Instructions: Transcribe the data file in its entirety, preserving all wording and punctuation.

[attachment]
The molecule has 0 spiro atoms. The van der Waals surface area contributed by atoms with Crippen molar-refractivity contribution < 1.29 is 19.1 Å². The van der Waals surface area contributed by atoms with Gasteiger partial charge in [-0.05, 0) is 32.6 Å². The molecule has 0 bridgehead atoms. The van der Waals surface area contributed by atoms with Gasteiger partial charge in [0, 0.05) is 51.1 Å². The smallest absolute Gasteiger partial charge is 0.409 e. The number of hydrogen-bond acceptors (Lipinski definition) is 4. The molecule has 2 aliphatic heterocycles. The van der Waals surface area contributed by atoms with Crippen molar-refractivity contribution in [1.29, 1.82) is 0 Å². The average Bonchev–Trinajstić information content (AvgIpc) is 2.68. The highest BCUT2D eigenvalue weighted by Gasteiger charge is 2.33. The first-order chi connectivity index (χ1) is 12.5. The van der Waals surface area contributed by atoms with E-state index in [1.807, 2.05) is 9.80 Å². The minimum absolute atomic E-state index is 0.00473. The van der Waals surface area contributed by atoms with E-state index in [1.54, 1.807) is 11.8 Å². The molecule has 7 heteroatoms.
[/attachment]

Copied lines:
The molecule has 0 spiro atoms. The van der Waals surface area contributed by atoms with Crippen molar-refractivity contribution < 1.29 is 19.1 Å². The van der Waals surface area contributed by atoms with Gasteiger partial charge in [-0.05, 0) is 32.6 Å². The molecule has 0 bridgehead atoms. The van der Waals surface area contributed by atoms with Gasteiger partial charge in [0, 0.05) is 51.1 Å². The smallest absolute Gasteiger partial charge is 0.409 e. The number of hydrogen-bond acceptors (Lipinski definition) is 4. The molecule has 2 aliphatic heterocycles. The van der Waals surface area contributed by atoms with Crippen molar-refractivity contribution in [1.29, 1.82) is 0 Å². The average Bonchev–Trinajstić information content (AvgIpc) is 2.68. The highest BCUT2D eigenvalue weighted by Gasteiger charge is 2.33. The first-order chi connectivity index (χ1) is 12.5. The van der Waals surface area contributed by atoms with E-state index in [1.807, 2.05) is 9.80 Å². The minimum absolute atomic E-state index is 0.00473. The van der Waals surface area contributed by atoms with E-state index in [1.54, 1.807) is 11.8 Å². The molecule has 7 heteroatoms.